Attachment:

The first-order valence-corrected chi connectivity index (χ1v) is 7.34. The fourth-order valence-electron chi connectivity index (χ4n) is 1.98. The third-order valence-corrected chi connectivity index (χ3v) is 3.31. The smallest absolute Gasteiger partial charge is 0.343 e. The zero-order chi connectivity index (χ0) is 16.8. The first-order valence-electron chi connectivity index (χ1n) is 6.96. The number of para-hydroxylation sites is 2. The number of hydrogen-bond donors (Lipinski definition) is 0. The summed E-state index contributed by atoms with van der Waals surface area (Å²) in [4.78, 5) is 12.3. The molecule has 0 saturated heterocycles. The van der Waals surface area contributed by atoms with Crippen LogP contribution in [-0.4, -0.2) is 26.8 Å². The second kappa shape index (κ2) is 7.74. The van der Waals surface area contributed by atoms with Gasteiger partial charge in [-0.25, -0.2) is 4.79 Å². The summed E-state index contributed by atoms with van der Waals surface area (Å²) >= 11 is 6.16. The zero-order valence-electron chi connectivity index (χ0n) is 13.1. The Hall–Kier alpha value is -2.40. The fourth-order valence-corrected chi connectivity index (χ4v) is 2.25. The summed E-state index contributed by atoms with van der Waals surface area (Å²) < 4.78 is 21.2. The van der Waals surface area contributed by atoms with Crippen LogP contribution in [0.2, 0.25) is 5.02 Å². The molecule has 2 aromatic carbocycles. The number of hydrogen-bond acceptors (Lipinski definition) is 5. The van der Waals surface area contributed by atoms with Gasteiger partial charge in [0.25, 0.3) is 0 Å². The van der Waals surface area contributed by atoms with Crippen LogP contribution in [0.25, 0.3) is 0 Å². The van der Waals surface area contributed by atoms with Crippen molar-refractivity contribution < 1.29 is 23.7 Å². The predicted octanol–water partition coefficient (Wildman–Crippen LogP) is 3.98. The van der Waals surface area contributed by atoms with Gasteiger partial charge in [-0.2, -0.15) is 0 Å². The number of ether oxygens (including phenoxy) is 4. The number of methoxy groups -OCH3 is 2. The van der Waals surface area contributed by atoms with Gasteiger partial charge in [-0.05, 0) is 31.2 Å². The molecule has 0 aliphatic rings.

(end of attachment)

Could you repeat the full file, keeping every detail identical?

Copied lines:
The first-order valence-corrected chi connectivity index (χ1v) is 7.34. The fourth-order valence-electron chi connectivity index (χ4n) is 1.98. The third-order valence-corrected chi connectivity index (χ3v) is 3.31. The smallest absolute Gasteiger partial charge is 0.343 e. The zero-order chi connectivity index (χ0) is 16.8. The first-order valence-electron chi connectivity index (χ1n) is 6.96. The number of para-hydroxylation sites is 2. The number of hydrogen-bond donors (Lipinski definition) is 0. The summed E-state index contributed by atoms with van der Waals surface area (Å²) in [4.78, 5) is 12.3. The molecule has 0 saturated heterocycles. The van der Waals surface area contributed by atoms with Crippen LogP contribution in [-0.4, -0.2) is 26.8 Å². The second kappa shape index (κ2) is 7.74. The van der Waals surface area contributed by atoms with Gasteiger partial charge in [-0.25, -0.2) is 4.79 Å². The summed E-state index contributed by atoms with van der Waals surface area (Å²) >= 11 is 6.16. The zero-order valence-electron chi connectivity index (χ0n) is 13.1. The Hall–Kier alpha value is -2.40. The fourth-order valence-corrected chi connectivity index (χ4v) is 2.25. The summed E-state index contributed by atoms with van der Waals surface area (Å²) < 4.78 is 21.2. The van der Waals surface area contributed by atoms with Crippen LogP contribution in [0.2, 0.25) is 5.02 Å². The molecule has 2 aromatic carbocycles. The number of hydrogen-bond acceptors (Lipinski definition) is 5. The van der Waals surface area contributed by atoms with Gasteiger partial charge in [0.25, 0.3) is 0 Å². The van der Waals surface area contributed by atoms with Crippen LogP contribution in [0.25, 0.3) is 0 Å². The van der Waals surface area contributed by atoms with Crippen molar-refractivity contribution < 1.29 is 23.7 Å². The predicted octanol–water partition coefficient (Wildman–Crippen LogP) is 3.98. The van der Waals surface area contributed by atoms with Gasteiger partial charge in [-0.2, -0.15) is 0 Å². The number of ether oxygens (including phenoxy) is 4. The number of methoxy groups -OCH3 is 2. The van der Waals surface area contributed by atoms with Gasteiger partial charge in [-0.05, 0) is 31.2 Å². The molecule has 0 aliphatic rings.